While it had long been photographed from above, it has long remained hidden from hikers on the ground.

There are no trails to the tree. In fact, getting there basically requires you to bring a machete and hack away at the surrounding foliage.

But in 2006, a pair of naturalists did find the tree – and you can imagine what happened after that.

To their credit, the park never gave out directions and never made a path so people could reach Hyperion. It has always required people to take the risk of going off the trail and potentially getting lost or hurt. There’s spotty service for phones and GPS, so anyone trying to reach the tree not only takes their own life into their hands but risks the safety of rescuers (if they’re even able to contact them) as well.

But, of course, some people need that Instagram shot. So they do it anyway.

Visiting Hyperion now comes with fines

The California park recently issued a statement threatening thrill-seekers with up to six months in jail and a $5,000 fine. After all, they’re risking the life of an ancient landmark as well as the lives of those who have to help them get out of the forest.

The statement reads, in part:

“Hyperion is located off trail through dense vegetation and requires heavy ‘bushwhacking’ in order to reach the tree…Despite the difficult journey, increased popularity due to bloggers, travel writers, and websites of this off-trail tree has resulted in the devastation of the habitat surrounding Hyperion…As a visitor, you must decide if you will be part of the preservation of this unique landscape – or will you be part of its destruction?”

Do we really need to read a blog about the tree so much that we’d risk it being destroyed? Clearly, people have different answers to that question.

And the damage caused so far by tourists includes erosion at the base of the tree, bushwacked paths away from its base so people could use the bathroom nearby, leaving human waste behind and toilet paper, and just plain old trash around the site.

Clearly, it’s not just nature-lovers who are hacking their way to Hyperion.  WTF fun facts

Source: “Visitors to the world’s tallest tree face $5,000 fines” — CNN

WTF Fun Fact 12705 – Invasive “Jumping Worms”

In a not-so-fun turn of events, people in the U.S. are concerned about an invasive species of worm that can reproduce on its own, destroy soil, and spread quickly.

Usually, worms are a vital part of ecosystems and help the soil provide nutrients to crops. But not the Amynthas agrestis, or Asian jumping worm. They’ve been troubling people since 2013 in the U.S., but they’ve been spotted far and wide now and farmers are concerned. They are native to east Asia, and Japan and the Korean peninsula in particular.

There are lots of ways worms can move around the world, but we’ve never seen them pose this kind of threat. More recently, they’ve been seen as far west as California’s Napa county (although to be fair, that’s actually closer to Japan).

We import a lot of beautiful plants from overseas for our gardens, so it’s no surprise the U.S. is now home to new kinds of worms. But these ones can cause long-term damage (and startle gardeners quite a bit!). They’re called “jumping worms for a reason.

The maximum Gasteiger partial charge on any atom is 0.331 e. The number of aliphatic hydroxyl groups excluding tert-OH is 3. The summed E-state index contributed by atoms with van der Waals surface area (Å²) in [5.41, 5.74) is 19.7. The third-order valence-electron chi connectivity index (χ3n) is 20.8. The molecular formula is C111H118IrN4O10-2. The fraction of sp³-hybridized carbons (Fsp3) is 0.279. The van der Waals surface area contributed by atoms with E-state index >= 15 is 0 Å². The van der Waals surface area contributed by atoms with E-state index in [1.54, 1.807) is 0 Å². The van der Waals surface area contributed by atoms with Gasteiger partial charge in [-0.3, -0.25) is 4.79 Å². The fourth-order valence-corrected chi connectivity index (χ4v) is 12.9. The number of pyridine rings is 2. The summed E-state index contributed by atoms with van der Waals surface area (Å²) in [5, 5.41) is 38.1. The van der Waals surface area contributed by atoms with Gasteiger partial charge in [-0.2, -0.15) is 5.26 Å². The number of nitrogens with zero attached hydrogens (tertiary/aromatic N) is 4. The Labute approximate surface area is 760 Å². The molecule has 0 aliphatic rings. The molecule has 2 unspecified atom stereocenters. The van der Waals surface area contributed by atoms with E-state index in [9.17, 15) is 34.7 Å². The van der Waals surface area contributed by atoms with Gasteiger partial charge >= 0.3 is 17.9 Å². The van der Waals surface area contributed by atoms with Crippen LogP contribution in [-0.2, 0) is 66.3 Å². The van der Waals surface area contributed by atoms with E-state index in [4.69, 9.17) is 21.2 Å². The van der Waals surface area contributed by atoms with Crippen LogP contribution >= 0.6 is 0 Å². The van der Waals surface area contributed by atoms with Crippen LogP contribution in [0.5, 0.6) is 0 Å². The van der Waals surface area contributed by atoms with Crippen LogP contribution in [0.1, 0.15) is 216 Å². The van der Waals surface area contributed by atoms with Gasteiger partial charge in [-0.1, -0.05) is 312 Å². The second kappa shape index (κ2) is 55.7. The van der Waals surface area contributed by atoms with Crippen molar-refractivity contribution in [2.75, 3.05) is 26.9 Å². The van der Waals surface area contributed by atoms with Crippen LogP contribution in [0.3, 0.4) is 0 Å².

According to The Guardian, the California Department of Food and Agriculture (CDFA) warned in a report:

“These earthworms are extremely active, aggressive, and have voracious appetites. True to their name, they jump and thrash immediately when handled, behaving more like a threatened snake than a worm, sometimes even breaking and shedding their tail when caught.”

Yikes. Good thing they’re still small.

Normally, we’d say let nature be, but it turns out that they may cost a lot of money (and even livelihoods) down the line since this isn’t the soil they’re supposed to be in. The Guardian warned: “Jumping worms can destroy a forest ecosystem by chewing through fallen leaves, in turn destroying the top layer of forest soil upon which many plants and organisms depend.”

The CDFA report continued the dire warning: “They are destructive and cause severe damage to hardwood forests, especially those consisting of maple, basswood, red oak, poplar or birch species that rely on thick layers of leaf litter that serve as rooting medium.”

Sometimes we don’t realize how important soil is to our lives, and these are capable of completely changing the nature of soil (and therefore the crops that can be grown in it).

The Guardian also provided some advice (since, as you likely know, even chopping a worm into pieces with your garden shovel isn’t going to do the job – in fact, it can just create more worms):

“Experts have recommended several strategies to detect and eliminate the worms, including using a mustard pour – a mixture consisting of water and yellow mustard seeds – over soil to drive out any worms to the surface, and covering moistened soil with a sheet of transparent polyethylene for two to three weeks until soil temperature exceeds 104F for at least three days, destroying the worm’s cocoons.”

You can also bag the worms and bake them in the sun – anything that keeps them from thriving and spreading. And you may want to double-check your potting mixes and mulches before you spread them around your yard. Even the wind can blow around their egg sacs, spreading them easily.

It may even be the case that over the last few years, leaf pick-ups that turn our autumn leaves into compost have helped spread the worms.